But Atlantis is a different fish to Merlin, despite its surface similarities. The new show has a wealth of myths to draw on, and not necessarily all Greek (Jason is palling up with Hercules rather than Heracles after all). In the first episode the main hero landed in an Atlantis that sounded a lot like Crete, took on the mantle of Theseus and defeated the minotaur. There isn’t a golden fleece in sight, but it will surely come. Atlantis may have significant crossovers with Merlin cast and crew, but it’s come with significant new blood – not least Howard Overman elevated to co-creator.
Following loosely in the boy wizard’s footsteps, Atlantis has immediately eased itself of Merlin’s early constraints. Despite a singular base in one city, presumably in the Mediterranean, that may as well be Camelot in Albion, its setting brings an easier route to adventure and story. The show’s intrepid trio have thousands of tales to draw on. Although Merlin brought in various British and Celtic myths, from its various fantastic creatures to the aes sídhe, it was always set in the stone of Arthurian legend.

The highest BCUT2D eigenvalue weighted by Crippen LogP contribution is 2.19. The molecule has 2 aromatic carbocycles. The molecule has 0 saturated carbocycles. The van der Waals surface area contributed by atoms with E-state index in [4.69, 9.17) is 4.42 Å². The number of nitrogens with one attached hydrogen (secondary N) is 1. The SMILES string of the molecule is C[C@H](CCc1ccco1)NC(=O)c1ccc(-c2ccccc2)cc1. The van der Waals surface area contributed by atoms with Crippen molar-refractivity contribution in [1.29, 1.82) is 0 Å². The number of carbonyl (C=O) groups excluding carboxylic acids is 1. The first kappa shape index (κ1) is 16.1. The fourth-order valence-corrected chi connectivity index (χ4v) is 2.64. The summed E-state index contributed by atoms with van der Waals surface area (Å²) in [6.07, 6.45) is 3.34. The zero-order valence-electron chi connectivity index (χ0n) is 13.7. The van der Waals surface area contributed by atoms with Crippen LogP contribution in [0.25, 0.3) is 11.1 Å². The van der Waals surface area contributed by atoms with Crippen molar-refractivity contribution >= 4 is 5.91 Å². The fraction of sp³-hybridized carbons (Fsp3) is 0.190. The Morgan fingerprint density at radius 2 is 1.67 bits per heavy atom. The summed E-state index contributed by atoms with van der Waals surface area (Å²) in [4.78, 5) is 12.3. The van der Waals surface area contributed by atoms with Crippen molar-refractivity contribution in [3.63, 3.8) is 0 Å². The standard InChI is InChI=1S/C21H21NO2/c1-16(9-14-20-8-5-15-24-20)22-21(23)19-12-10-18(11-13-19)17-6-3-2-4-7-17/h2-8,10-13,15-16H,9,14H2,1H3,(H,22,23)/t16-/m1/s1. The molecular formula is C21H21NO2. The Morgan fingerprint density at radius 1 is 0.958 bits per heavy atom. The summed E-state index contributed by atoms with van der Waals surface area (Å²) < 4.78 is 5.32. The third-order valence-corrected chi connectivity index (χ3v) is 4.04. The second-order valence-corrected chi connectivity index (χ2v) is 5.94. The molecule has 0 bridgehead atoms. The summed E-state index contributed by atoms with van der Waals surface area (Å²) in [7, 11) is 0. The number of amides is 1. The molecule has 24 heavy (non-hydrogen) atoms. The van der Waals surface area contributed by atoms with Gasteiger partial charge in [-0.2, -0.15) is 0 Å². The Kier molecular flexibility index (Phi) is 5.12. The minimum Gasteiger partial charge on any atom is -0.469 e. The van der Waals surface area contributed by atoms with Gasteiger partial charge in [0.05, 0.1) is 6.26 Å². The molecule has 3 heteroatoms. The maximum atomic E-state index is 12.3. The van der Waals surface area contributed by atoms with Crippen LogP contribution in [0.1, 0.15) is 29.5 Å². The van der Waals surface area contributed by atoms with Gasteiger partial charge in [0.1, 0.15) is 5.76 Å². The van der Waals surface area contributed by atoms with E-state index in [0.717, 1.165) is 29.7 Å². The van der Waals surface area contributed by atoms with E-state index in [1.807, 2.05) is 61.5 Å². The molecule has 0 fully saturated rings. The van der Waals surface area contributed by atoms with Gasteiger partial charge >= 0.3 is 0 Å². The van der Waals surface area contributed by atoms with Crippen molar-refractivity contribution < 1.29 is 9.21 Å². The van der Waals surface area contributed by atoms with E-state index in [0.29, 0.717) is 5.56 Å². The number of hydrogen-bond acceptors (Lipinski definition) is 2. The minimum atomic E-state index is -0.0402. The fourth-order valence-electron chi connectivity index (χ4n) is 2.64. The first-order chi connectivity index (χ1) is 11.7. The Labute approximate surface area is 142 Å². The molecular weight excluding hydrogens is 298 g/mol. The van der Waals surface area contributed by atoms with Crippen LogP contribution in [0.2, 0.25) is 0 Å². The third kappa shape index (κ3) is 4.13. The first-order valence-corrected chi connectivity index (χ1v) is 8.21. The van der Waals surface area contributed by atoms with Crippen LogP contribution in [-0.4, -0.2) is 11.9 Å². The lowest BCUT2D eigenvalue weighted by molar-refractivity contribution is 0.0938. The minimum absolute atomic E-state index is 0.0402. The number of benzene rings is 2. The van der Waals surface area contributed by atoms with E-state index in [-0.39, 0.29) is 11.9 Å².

‘The Future of Camelot, Albion, and the United Kingdoms’
But as John Hurt’s Great Dragon intonated in the opening of every episode, this Merlin was a young boy, and a servant, for the whole run of the show. No matter how many nods and references there were to the legends of Arthur, the audience knew that this was just laying the groundwork for the famous myths to come…. Well, that was the ruse that remained for a considerable time, in fact, pretty much up to the time that its cancellation was announced. With every nod and appearance of an element of the myth, Merlin wasn’t hinting at what was to come after all – it was interpreting them just as Spenser, White, Malory and countless others had before. In these days of old and bloated knights, it’s refreshing to see Arthur locked as a young king, because when Merlin ended, the whole legend had been told.